That play was awfully, awfully close, but Forsythe was clearly safe. Josh Reddick made a great throw — can you imagine if that game had ended on that play? That alone, plus all the things that had happened before, would have made it an all-time classic. Also, that was the only Dodgers hit in the game that wasn’t a home run.
Hernandez went to second on Reddick’s throw and A.J. Hinch relieved Giles with Chris Devenski. Before Devenski even threw a pitch, he tried to pick off Hernandez. That didn’t go well [VIDEO].
If that throw doesn’t hit Laz Diaz, Hernandez is on third. At least. Who knows? Maybe he scores from there. But it didn’t happen. Hernandez stayed on second and Devenski struck out Taylor to end the inning.
We weren’t done having our jaws drop, either.
Verlander, who had left the game many hours before, made an appearance in the dugout before the 11th [VIDEO].
Shades of Jason Heyward’s speech during the Game 7 rain delay last year. Here’s what Verlander said about it after the game [VIDEO].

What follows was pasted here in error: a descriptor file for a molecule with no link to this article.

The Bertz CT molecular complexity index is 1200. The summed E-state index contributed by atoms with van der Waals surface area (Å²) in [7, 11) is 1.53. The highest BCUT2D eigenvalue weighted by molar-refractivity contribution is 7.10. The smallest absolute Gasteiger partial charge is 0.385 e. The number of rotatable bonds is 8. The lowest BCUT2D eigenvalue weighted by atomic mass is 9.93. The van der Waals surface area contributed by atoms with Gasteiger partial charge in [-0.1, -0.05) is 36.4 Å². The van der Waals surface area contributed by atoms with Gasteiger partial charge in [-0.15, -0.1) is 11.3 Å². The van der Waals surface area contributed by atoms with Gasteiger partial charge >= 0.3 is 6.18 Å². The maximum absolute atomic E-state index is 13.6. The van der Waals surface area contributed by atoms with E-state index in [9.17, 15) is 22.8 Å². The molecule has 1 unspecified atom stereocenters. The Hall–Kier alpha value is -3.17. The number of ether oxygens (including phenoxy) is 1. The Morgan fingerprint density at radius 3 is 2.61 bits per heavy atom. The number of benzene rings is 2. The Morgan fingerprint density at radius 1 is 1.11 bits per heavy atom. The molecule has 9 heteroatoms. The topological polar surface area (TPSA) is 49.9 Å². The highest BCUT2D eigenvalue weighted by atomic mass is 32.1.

Brandon McCarthy, the last available Dodgers pitcher, entered to throw the 11th.
Cameron Maybin, who had hit .186 in 21 games after being acquired by the Astros from the Angels August 31, had played in just three of the Astros’ first 12 postseason games. Yet here he is in the 11th inning, leading off with a single. Then he stole second, on a throw that probably had him out, except Austin Barnes dropped the ball.
Austin Barnes. Who’s normally a catcher, although he did play parts of 21 games at second base during the regular season. He’s at second because Dave Roberts double-switched himself out of players in this one.
That brought up George Springer.
Lots of heroes tonight.— MLB (@MLB) October 26, 2017
But Super Springer topped them all! pic.twitter.com/BB6NJ9GiW9
Springer’s home run gave the Astros a two-run lead. Again.
Shades of Game 6 of the 2011 World Series, where the Rangers twice blew two-run leads, both times within one strike of victory, and lost.
There had been 17 extra-inning HRs in World Series history before tonight. There have been 4 in the last half-hour— Jayson Stark (@jaysonst) October 26, 2017
That wasn’t going to be it for home runs, either.